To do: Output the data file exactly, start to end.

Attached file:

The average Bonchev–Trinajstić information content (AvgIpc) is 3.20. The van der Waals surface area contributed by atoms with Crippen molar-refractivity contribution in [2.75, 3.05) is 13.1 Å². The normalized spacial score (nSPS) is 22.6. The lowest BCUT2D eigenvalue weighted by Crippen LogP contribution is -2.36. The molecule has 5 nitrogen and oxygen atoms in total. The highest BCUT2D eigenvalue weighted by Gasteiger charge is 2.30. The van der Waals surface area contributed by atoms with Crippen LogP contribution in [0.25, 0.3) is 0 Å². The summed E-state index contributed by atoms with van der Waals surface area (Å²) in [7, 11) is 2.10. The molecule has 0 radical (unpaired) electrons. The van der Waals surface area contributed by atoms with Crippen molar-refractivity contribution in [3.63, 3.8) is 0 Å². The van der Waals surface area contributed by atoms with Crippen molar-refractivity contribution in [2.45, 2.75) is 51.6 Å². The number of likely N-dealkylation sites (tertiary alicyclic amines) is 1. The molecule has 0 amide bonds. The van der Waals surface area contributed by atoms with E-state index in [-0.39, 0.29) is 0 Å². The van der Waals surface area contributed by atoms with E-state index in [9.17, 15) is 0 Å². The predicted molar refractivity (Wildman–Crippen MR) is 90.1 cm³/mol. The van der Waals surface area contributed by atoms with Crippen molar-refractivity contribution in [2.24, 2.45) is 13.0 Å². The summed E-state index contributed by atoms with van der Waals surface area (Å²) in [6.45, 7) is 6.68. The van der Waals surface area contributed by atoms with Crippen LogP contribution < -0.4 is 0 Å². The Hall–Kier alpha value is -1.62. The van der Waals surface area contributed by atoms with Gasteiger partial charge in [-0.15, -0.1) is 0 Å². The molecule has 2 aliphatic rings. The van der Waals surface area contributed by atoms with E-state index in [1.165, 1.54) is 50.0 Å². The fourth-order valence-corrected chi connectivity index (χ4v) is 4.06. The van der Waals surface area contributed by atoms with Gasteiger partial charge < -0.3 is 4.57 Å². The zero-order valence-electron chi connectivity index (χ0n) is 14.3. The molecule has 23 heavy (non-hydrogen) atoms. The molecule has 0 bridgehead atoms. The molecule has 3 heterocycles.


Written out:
The average Bonchev–Trinajstić information content (AvgIpc) is 3.20. The van der Waals surface area contributed by atoms with Crippen molar-refractivity contribution in [2.75, 3.05) is 13.1 Å². The normalized spacial score (nSPS) is 22.6. The lowest BCUT2D eigenvalue weighted by Crippen LogP contribution is -2.36. The molecule has 5 nitrogen and oxygen atoms in total. The highest BCUT2D eigenvalue weighted by Gasteiger charge is 2.30. The van der Waals surface area contributed by atoms with Crippen LogP contribution in [0.25, 0.3) is 0 Å². The summed E-state index contributed by atoms with van der Waals surface area (Å²) in [7, 11) is 2.10. The molecule has 0 radical (unpaired) electrons. The van der Waals surface area contributed by atoms with Crippen molar-refractivity contribution in [3.63, 3.8) is 0 Å². The van der Waals surface area contributed by atoms with Crippen molar-refractivity contribution in [2.45, 2.75) is 51.6 Å². The number of likely N-dealkylation sites (tertiary alicyclic amines) is 1. The molecule has 0 amide bonds. The van der Waals surface area contributed by atoms with E-state index in [-0.39, 0.29) is 0 Å². The van der Waals surface area contributed by atoms with E-state index in [9.17, 15) is 0 Å². The predicted molar refractivity (Wildman–Crippen MR) is 90.1 cm³/mol. The van der Waals surface area contributed by atoms with Crippen molar-refractivity contribution in [2.24, 2.45) is 13.0 Å². The summed E-state index contributed by atoms with van der Waals surface area (Å²) in [6.45, 7) is 6.68. The van der Waals surface area contributed by atoms with Crippen LogP contribution < -0.4 is 0 Å². The Hall–Kier alpha value is -1.62. The van der Waals surface area contributed by atoms with Gasteiger partial charge in [-0.15, -0.1) is 0 Å². The molecule has 2 aliphatic rings. The van der Waals surface area contributed by atoms with E-state index in [1.165, 1.54) is 50.0 Å². The fourth-order valence-corrected chi connectivity index (χ4v) is 4.06. The van der Waals surface area contributed by atoms with Gasteiger partial charge < -0.3 is 4.57 Å². The zero-order valence-electron chi connectivity index (χ0n) is 14.3. The molecule has 23 heavy (non-hydrogen) atoms. The molecule has 0 bridgehead atoms. The molecule has 3 heterocycles.